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Today’s fish finders and marine mapping systems are light-years ahead of those available just a few years ago, and in some cases, the pricing matches those advances. I’ve often simultaneously lamented and laughed at the fact that the mounting bracket for a graph on my most recent boat cost more than the entire electronics setup on my first bass boat in 1996.
Of course, there’s a sweet spot of value where the X and Y axis of price and functionality meet. It varies for every angler, depending on your budget, the waters you fish, the species you’ll chase, and the number of screens you intend to have on your boat. While some top pros use five or six big screens on their boats—up to three on the console and bow—most weekend anglers can only justify a total of two. One sits on the front for use when running the trolling motor and one goes on the console for when you’re behind the steering wheel.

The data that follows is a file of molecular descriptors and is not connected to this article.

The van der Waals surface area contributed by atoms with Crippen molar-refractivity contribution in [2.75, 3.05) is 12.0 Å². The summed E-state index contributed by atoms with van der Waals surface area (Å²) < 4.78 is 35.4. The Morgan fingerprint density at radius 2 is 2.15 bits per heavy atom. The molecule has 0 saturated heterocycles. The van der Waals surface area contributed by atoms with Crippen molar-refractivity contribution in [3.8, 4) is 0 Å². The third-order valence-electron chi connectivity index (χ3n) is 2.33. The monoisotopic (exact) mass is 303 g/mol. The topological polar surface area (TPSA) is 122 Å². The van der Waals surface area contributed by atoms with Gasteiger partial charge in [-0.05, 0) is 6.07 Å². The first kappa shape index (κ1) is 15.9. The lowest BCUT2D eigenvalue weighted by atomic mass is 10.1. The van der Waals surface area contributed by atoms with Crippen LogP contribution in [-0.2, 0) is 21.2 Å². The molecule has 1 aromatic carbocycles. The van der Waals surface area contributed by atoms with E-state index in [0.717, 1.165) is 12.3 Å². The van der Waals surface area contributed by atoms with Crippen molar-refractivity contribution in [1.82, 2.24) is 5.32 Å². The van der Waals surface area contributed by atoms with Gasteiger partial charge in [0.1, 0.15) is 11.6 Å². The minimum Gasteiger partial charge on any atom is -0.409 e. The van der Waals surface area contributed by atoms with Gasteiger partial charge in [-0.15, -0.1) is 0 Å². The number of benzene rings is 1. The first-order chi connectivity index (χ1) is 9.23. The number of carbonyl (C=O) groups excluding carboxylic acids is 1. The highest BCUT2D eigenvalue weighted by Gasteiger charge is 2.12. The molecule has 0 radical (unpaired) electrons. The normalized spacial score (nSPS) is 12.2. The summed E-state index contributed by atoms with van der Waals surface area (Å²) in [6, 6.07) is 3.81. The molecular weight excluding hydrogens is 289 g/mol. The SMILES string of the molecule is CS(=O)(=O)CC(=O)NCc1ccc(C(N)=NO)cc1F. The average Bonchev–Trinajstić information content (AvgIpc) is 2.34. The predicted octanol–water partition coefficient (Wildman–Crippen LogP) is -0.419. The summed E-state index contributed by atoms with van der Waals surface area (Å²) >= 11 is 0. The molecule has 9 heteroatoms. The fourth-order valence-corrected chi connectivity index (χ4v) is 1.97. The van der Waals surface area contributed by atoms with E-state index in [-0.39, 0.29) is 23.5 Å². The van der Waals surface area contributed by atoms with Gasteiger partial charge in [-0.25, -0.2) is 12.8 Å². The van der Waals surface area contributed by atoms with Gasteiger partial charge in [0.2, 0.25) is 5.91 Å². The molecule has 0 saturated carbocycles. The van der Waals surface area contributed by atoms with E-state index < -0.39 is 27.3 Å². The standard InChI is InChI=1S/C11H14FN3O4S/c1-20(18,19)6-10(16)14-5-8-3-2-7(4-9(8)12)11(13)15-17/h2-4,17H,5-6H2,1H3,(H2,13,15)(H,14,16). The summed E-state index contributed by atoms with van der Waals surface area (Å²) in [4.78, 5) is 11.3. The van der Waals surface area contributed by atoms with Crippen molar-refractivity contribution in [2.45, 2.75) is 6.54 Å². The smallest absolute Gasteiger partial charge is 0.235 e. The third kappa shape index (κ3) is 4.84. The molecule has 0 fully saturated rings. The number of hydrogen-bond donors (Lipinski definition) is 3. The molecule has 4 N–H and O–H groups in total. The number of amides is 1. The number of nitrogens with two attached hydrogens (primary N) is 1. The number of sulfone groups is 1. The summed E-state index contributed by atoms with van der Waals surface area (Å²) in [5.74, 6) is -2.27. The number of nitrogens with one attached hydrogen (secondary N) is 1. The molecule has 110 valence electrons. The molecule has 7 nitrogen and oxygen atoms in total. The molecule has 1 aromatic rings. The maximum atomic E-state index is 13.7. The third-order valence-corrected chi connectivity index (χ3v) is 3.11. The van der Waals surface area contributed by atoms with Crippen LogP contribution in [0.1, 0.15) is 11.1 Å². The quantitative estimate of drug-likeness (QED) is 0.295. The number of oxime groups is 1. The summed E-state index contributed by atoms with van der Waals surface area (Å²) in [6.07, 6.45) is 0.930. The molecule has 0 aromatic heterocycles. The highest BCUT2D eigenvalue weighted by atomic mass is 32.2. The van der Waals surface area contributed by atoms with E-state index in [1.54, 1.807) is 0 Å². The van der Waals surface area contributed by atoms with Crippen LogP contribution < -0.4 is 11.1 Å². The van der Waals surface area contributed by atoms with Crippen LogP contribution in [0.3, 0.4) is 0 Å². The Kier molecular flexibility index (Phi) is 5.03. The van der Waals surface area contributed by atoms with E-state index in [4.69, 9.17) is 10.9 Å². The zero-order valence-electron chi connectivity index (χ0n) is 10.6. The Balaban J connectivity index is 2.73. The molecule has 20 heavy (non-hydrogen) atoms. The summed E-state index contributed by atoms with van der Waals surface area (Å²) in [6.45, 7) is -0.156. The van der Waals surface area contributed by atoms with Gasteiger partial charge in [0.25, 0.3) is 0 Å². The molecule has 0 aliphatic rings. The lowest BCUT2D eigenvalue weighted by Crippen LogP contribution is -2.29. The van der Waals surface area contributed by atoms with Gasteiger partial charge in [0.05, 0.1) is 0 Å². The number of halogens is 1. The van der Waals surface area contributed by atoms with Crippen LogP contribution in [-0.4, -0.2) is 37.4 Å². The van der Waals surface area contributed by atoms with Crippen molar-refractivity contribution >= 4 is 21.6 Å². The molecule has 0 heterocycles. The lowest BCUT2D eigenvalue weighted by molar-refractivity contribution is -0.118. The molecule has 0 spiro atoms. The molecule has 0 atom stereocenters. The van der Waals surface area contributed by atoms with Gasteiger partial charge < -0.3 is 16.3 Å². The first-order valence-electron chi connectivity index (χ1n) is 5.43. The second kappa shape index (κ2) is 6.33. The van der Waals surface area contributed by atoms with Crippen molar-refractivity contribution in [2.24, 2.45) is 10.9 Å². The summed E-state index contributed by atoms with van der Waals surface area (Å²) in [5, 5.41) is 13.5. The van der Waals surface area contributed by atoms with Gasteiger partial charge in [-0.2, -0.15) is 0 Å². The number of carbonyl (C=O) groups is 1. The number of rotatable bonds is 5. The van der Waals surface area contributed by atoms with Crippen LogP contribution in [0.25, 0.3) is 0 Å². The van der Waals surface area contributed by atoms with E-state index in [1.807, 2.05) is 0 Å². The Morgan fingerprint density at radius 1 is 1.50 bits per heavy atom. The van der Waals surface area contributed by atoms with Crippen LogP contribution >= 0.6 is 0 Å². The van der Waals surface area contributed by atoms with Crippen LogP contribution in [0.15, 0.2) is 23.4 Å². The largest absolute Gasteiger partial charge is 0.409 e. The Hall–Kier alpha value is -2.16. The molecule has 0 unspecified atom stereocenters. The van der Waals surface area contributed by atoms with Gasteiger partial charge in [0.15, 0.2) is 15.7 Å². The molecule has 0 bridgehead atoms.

Humminbird’s Helix 7 CHIRP MSI GPS G4N may have a comparatively small screen by modern standards, but it packs many features into that space. Here’s what I think of this value fish finder.
Humminbird Helix 7 CHIRP MSI GPS G4N Features and Specs
- High-definition 7-inch screen
- Screen can be split into multiple views and functions
- MEGA Down Imaging
- Side imaging
- Internal GPS
- Built-in mapping
- Auto-chart feature
- Easy-to-use keypad
- NMEA built-in networking system
- 1-year warranty
The Helix uses a keypad to jump between views and it can be set up with quick access buttons for your most used views.
Internal GPS and Humminbird Basemap
The Humminbird Basemap includes charts for more than 10,000 lakes and coastal coverage for the continental U.S. The maps identify buoys, day markers, hazards, marinas, contours, depth markers, and more. Maps are also upgradable to Navionics, LakeMaster, and CoastMaster charts.
One-Boat Network Compatible
The Helix 7 integrates and communicates with other Humminbird and Minn Kota products.
High-speed Ethernet allows you to connect multiple fish finders, or upgrade to add-on technologies like Minn Kota i-Pilot Link and Humminbird CHIRP Radar.
Read Next: How to Read a Fish Finder